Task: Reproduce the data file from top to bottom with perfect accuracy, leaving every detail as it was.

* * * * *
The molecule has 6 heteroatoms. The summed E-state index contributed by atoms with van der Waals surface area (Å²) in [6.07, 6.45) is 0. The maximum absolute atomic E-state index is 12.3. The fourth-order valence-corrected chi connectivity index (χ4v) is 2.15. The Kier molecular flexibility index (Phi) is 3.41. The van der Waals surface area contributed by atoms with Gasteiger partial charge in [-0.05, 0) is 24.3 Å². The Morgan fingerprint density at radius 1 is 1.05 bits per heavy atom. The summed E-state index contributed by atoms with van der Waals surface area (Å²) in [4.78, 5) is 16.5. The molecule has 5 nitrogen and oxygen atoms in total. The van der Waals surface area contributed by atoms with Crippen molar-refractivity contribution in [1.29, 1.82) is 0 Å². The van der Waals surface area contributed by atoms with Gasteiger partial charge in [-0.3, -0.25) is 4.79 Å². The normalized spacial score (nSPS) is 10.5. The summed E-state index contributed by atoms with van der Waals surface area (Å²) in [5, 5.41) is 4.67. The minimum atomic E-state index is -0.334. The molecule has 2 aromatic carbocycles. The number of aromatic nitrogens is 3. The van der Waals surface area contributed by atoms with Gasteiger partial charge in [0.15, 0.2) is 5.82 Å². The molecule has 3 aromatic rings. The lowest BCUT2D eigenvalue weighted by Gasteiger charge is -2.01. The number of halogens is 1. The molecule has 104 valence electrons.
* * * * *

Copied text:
The molecule has 6 heteroatoms. The summed E-state index contributed by atoms with van der Waals surface area (Å²) in [6.07, 6.45) is 0. The maximum absolute atomic E-state index is 12.3. The fourth-order valence-corrected chi connectivity index (χ4v) is 2.15. The Kier molecular flexibility index (Phi) is 3.41. The van der Waals surface area contributed by atoms with Gasteiger partial charge in [-0.05, 0) is 24.3 Å². The Morgan fingerprint density at radius 1 is 1.05 bits per heavy atom. The summed E-state index contributed by atoms with van der Waals surface area (Å²) in [4.78, 5) is 16.5. The molecule has 5 nitrogen and oxygen atoms in total. The van der Waals surface area contributed by atoms with Crippen molar-refractivity contribution in [1.29, 1.82) is 0 Å². The van der Waals surface area contributed by atoms with Gasteiger partial charge in [-0.3, -0.25) is 4.79 Å². The normalized spacial score (nSPS) is 10.5. The summed E-state index contributed by atoms with van der Waals surface area (Å²) in [5, 5.41) is 4.67. The minimum atomic E-state index is -0.334. The molecule has 2 aromatic carbocycles. The number of aromatic nitrogens is 3. The van der Waals surface area contributed by atoms with Gasteiger partial charge in [0.15, 0.2) is 5.82 Å². The molecule has 3 aromatic rings. The lowest BCUT2D eigenvalue weighted by Gasteiger charge is -2.01. The number of halogens is 1. The molecule has 104 valence electrons.